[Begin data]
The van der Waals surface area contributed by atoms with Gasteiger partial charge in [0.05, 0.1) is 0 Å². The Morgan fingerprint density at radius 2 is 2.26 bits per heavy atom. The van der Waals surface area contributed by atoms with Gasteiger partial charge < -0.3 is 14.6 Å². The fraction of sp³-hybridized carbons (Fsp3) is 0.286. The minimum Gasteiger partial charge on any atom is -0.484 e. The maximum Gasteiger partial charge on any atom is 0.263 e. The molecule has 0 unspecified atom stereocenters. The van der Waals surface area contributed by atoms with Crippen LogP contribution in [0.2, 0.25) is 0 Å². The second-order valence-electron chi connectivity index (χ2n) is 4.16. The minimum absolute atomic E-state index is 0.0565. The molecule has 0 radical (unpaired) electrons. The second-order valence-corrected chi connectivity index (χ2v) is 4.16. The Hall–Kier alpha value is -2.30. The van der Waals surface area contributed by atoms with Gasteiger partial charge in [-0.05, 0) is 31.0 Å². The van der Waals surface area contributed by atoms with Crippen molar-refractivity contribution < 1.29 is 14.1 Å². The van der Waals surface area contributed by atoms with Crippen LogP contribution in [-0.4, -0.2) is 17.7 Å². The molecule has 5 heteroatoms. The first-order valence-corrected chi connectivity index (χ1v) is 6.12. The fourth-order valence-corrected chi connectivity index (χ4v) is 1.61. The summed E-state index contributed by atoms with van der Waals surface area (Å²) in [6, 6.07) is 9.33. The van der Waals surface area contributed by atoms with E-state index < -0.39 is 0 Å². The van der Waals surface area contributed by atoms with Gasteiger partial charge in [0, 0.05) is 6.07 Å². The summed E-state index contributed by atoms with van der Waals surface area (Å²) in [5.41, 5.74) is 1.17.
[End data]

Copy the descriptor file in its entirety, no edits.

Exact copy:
The van der Waals surface area contributed by atoms with Gasteiger partial charge in [0.05, 0.1) is 0 Å². The Morgan fingerprint density at radius 2 is 2.26 bits per heavy atom. The van der Waals surface area contributed by atoms with Gasteiger partial charge < -0.3 is 14.6 Å². The fraction of sp³-hybridized carbons (Fsp3) is 0.286. The minimum Gasteiger partial charge on any atom is -0.484 e. The maximum Gasteiger partial charge on any atom is 0.263 e. The molecule has 0 unspecified atom stereocenters. The van der Waals surface area contributed by atoms with Crippen LogP contribution in [0.2, 0.25) is 0 Å². The second-order valence-electron chi connectivity index (χ2n) is 4.16. The minimum absolute atomic E-state index is 0.0565. The molecule has 0 radical (unpaired) electrons. The second-order valence-corrected chi connectivity index (χ2v) is 4.16. The Hall–Kier alpha value is -2.30. The van der Waals surface area contributed by atoms with Gasteiger partial charge in [-0.05, 0) is 31.0 Å². The van der Waals surface area contributed by atoms with Crippen molar-refractivity contribution < 1.29 is 14.1 Å². The van der Waals surface area contributed by atoms with Crippen LogP contribution in [-0.4, -0.2) is 17.7 Å². The molecule has 5 heteroatoms. The first-order valence-corrected chi connectivity index (χ1v) is 6.12. The fourth-order valence-corrected chi connectivity index (χ4v) is 1.61. The summed E-state index contributed by atoms with van der Waals surface area (Å²) in [6, 6.07) is 9.33. The van der Waals surface area contributed by atoms with E-state index < -0.39 is 0 Å². The van der Waals surface area contributed by atoms with Gasteiger partial charge in [0, 0.05) is 6.07 Å². The summed E-state index contributed by atoms with van der Waals surface area (Å²) in [5.41, 5.74) is 1.17.